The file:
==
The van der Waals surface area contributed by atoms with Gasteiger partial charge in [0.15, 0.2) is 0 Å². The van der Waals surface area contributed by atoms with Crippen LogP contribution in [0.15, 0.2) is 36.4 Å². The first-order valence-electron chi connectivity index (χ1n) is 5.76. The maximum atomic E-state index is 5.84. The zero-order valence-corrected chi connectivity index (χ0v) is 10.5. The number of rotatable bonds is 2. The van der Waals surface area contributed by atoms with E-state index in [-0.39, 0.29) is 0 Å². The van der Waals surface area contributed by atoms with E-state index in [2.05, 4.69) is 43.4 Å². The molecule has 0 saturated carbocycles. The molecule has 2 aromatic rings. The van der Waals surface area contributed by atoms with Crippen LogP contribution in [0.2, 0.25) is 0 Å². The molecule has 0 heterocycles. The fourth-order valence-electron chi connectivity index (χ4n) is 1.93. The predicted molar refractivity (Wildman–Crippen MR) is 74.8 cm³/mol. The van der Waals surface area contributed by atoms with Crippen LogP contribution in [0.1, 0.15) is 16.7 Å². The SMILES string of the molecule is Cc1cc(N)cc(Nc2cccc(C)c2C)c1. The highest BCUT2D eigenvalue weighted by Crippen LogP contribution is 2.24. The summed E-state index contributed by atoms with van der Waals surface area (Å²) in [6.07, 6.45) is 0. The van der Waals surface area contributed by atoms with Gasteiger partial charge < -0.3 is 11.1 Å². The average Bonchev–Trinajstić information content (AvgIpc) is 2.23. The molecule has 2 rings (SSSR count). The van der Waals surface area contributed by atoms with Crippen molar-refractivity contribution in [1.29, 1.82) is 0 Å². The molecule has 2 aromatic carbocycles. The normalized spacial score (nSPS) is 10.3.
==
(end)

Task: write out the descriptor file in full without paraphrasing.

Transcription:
The van der Waals surface area contributed by atoms with Gasteiger partial charge in [0.15, 0.2) is 0 Å². The van der Waals surface area contributed by atoms with Crippen LogP contribution in [0.15, 0.2) is 36.4 Å². The first-order valence-electron chi connectivity index (χ1n) is 5.76. The maximum atomic E-state index is 5.84. The zero-order valence-corrected chi connectivity index (χ0v) is 10.5. The number of rotatable bonds is 2. The van der Waals surface area contributed by atoms with E-state index in [-0.39, 0.29) is 0 Å². The van der Waals surface area contributed by atoms with E-state index in [2.05, 4.69) is 43.4 Å². The molecule has 0 saturated carbocycles. The molecule has 2 aromatic rings. The van der Waals surface area contributed by atoms with Crippen LogP contribution in [0.2, 0.25) is 0 Å². The molecule has 0 heterocycles. The fourth-order valence-electron chi connectivity index (χ4n) is 1.93. The predicted molar refractivity (Wildman–Crippen MR) is 74.8 cm³/mol. The van der Waals surface area contributed by atoms with Crippen LogP contribution in [0.1, 0.15) is 16.7 Å². The SMILES string of the molecule is Cc1cc(N)cc(Nc2cccc(C)c2C)c1. The highest BCUT2D eigenvalue weighted by Crippen LogP contribution is 2.24. The summed E-state index contributed by atoms with van der Waals surface area (Å²) in [6.07, 6.45) is 0. The van der Waals surface area contributed by atoms with Gasteiger partial charge < -0.3 is 11.1 Å². The average Bonchev–Trinajstić information content (AvgIpc) is 2.23. The molecule has 2 rings (SSSR count). The van der Waals surface area contributed by atoms with Crippen molar-refractivity contribution in [1.29, 1.82) is 0 Å². The molecule has 2 aromatic carbocycles. The normalized spacial score (nSPS) is 10.3.